So China has found a lucrative yet safe investment in British utilities company Thames Water, another sign of China’s appetite for overseas acquisitions as it seeks higher-yielding returns than those available from government bonds.
The China Investment Corporation, the country’s $410bn sovereign wealth fund, said it had taken an 8.68 per cent stake in Kemble Water, the holding company that owns Thames Water.
Thames Water, which provides sewerage services to 14m customers and water to 8.8m in London and the Thames Valley, was sold for an enterprise value of £8bn by German utility group RWE in 2006, which included £4.8bn in cash and £3.2bn in debt, according to media reports.
Although the deal has been welcomed with a little more than a yawn as it will bring no new capital to London’s water and sewage searches, it is nonetheless a first step for China that has historically been quiet about its overseas acquisitions.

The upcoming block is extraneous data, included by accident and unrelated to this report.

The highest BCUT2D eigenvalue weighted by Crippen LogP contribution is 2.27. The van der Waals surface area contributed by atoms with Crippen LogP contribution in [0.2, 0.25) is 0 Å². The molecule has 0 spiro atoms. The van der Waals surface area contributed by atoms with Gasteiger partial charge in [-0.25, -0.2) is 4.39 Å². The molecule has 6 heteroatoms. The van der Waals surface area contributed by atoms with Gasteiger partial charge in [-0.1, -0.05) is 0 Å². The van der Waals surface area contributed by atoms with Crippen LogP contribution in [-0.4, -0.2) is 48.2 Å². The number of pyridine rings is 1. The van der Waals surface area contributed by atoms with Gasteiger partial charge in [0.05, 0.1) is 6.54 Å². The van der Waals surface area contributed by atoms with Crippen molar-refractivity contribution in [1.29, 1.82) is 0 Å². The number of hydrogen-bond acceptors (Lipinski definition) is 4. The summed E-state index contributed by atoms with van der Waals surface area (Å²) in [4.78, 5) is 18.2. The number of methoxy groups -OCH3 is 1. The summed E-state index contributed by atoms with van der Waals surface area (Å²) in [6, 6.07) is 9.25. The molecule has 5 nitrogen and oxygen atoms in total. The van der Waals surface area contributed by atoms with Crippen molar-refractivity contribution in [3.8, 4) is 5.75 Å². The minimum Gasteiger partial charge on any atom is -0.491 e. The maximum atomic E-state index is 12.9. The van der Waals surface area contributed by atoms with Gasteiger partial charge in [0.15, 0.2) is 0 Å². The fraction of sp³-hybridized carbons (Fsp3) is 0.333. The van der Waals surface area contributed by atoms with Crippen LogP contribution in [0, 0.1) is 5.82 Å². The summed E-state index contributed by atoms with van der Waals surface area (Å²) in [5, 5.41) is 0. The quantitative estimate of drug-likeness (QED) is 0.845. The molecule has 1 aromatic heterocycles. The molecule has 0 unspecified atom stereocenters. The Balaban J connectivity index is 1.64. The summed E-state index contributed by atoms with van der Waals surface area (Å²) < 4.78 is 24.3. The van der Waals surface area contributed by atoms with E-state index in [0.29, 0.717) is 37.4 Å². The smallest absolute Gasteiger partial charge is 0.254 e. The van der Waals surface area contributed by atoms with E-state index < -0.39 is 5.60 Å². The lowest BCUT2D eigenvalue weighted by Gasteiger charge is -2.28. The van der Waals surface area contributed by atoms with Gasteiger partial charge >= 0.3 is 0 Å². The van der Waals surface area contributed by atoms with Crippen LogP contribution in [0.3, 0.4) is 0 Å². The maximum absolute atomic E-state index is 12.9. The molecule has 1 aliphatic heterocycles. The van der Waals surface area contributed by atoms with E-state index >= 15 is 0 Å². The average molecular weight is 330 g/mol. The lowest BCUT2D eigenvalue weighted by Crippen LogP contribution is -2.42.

Jin Liqun, chairman of the CIC’s supervisory board, told the Financial Times:
“The UK has been really very open to capital inflows and investment from other countries, which has been very good for the UK economy. Chinese companies are looking to IPO in London. It is a very positive sign and I think we should be encouraging (Chinese) companies to expand their business in Europe through the gateway of the UK.”
This was echoed this week by Lou Jiwei, chairman of the CIC, writing in the FT, who praised Britain as “one of the most open economies in the world” with a “sound legal system”.
So – what next?
One only wishes that with health and safety issues in China, the government would invest in clean water back home than spend money on overseas utilities.